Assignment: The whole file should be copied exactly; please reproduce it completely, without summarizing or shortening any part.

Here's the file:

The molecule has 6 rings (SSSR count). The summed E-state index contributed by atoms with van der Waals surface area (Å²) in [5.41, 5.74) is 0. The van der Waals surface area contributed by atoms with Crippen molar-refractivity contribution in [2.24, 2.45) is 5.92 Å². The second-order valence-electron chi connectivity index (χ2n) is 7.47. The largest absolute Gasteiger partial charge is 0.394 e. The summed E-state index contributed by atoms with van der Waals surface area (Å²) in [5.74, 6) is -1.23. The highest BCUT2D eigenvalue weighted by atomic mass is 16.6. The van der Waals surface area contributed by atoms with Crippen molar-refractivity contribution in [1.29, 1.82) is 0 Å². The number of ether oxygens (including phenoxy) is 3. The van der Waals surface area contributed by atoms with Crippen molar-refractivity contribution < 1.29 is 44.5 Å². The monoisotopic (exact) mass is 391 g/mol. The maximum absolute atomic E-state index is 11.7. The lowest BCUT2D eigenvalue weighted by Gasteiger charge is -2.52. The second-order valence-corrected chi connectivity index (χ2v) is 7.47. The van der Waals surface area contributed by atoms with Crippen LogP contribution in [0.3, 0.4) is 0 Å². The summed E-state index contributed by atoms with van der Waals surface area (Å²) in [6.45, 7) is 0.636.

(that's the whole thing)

The molecule has 6 rings (SSSR count). The summed E-state index contributed by atoms with van der Waals surface area (Å²) in [5.41, 5.74) is 0. The van der Waals surface area contributed by atoms with Crippen molar-refractivity contribution in [2.24, 2.45) is 5.92 Å². The second-order valence-electron chi connectivity index (χ2n) is 7.47. The largest absolute Gasteiger partial charge is 0.394 e. The summed E-state index contributed by atoms with van der Waals surface area (Å²) in [5.74, 6) is -1.23. The highest BCUT2D eigenvalue weighted by atomic mass is 16.6. The van der Waals surface area contributed by atoms with Crippen molar-refractivity contribution in [1.29, 1.82) is 0 Å². The number of ether oxygens (including phenoxy) is 3. The van der Waals surface area contributed by atoms with Crippen molar-refractivity contribution < 1.29 is 44.5 Å². The monoisotopic (exact) mass is 391 g/mol. The maximum absolute atomic E-state index is 11.7. The lowest BCUT2D eigenvalue weighted by Gasteiger charge is -2.52. The second-order valence-corrected chi connectivity index (χ2v) is 7.47. The van der Waals surface area contributed by atoms with Crippen LogP contribution in [0.3, 0.4) is 0 Å². The summed E-state index contributed by atoms with van der Waals surface area (Å²) in [6.45, 7) is 0.636.